Many of us know that February was chosen because Frederick Douglass and Abraham Lincoln have birthdays, this month. The observation began in 1926 as Negro History Week by historian Dr. Carter Woodson. Because the special celebration was so popular, it was expanded to the whole month.
New York historian Dr. Allen Ballard once wrote that Black History Month had the goal of educating the American populace and to provide black people an emotional and intellectual “anchor” in an environment of overt racism, segregation, and displays of white superiority.
Unfortunately, Black History Month is mostly commemorated as some sort of official trivia list of major people and events in the long struggle for equality. History is more than a quick Internet “slideshow” of factoids for superficial consumption. History isn’t just a sugar-coated list we trot out to acknowledge something special.
The movers and shakers of African American ancestry didn’t work exclusively for black America, alone. Leaders like Martin Luther King, Junior took on issues that affect all Americans in addition to black Americans. Violence, war, discrimination, and civil rights are ultimately important to everybody. King’s ideals are still held in high regard by activists in current civil rights struggles of all types.
The story of blacks in America is a centuries-long struggle of people suffering through slavery, Jim Crow laws, segregation, acceptance, civil rights, and full integration into all aspects of American life. This history encompasses the family histories of countless people.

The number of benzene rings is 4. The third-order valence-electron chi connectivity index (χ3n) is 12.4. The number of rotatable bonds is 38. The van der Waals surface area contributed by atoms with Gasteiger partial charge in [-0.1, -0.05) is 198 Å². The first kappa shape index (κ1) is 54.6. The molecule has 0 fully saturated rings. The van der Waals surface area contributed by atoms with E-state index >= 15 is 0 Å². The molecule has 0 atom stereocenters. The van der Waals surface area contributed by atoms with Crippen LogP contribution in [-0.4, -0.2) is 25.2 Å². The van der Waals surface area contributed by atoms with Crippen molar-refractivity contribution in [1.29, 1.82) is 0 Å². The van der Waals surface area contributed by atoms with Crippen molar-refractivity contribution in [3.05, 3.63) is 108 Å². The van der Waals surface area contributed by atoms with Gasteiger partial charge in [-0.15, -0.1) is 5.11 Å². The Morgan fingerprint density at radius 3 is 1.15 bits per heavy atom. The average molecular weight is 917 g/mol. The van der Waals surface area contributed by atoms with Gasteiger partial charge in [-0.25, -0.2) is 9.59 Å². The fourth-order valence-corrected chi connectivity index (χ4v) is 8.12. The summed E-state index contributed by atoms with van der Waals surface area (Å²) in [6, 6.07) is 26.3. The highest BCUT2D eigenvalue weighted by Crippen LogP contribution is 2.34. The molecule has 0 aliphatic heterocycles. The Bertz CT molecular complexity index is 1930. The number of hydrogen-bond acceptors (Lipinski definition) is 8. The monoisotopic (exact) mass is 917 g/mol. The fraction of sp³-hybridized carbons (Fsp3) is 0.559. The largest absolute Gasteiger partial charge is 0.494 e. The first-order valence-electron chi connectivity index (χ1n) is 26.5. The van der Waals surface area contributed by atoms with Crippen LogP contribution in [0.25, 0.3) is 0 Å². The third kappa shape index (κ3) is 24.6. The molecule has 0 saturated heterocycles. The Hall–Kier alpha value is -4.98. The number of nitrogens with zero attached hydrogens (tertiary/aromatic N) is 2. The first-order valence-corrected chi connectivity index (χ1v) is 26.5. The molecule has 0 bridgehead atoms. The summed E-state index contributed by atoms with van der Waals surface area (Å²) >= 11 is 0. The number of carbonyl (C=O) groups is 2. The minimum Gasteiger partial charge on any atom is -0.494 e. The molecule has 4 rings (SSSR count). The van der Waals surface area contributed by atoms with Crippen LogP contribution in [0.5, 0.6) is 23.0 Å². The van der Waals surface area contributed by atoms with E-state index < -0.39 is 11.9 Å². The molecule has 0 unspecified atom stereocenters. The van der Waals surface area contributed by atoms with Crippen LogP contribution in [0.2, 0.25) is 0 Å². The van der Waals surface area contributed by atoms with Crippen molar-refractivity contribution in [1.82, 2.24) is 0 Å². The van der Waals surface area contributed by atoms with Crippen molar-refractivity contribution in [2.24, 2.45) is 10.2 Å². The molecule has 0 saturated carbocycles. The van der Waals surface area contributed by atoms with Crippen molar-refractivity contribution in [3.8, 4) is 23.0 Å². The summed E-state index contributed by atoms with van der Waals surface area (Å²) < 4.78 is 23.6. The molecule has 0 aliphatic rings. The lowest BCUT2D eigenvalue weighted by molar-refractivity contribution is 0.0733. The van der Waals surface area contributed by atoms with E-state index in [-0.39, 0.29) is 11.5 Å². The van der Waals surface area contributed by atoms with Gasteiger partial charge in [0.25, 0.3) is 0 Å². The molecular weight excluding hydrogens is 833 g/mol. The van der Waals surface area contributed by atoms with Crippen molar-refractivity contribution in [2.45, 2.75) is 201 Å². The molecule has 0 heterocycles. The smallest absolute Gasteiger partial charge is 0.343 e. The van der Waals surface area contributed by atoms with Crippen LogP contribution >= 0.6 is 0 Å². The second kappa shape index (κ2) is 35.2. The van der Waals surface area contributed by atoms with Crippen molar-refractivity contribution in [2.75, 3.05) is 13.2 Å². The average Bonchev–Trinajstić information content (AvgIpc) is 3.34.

I have learned many fascinating things from my African American friends. Their family histories go back earlier than the forced immigration of their ancestors who were subjected to totally involuntary servitude. My friends are as proud of their African heritage as I am about my European roots. These friends have incredible stories about resilience and belief in the goodness of all people.
The celebration of Black History Month should be expanded beyond what we have today. Most non-blacks only think of people like Booker T. Washington, George Washington Carver, Malcolm X, and Martin Luther King, Junior. While these amazing individuals are very important, the inclusion of people from all walks of life should also be stressed.
A casual skimming of current events shows us that blacks and other minorities are still oppressed in many ways. Radicals and racists are working to dial back the hard-won gains of the civil rights era. The unequal treatment of blacks and other minorities by police and the criminal justice system, in some areas of the country, bear witness to oppression.
The rich well of Black History can serve to inspire current leaders and activists in their efforts to secure equality for every single American. The celebration of Black History Month not only recognizes the past; it honors the present and future generations of all Americans.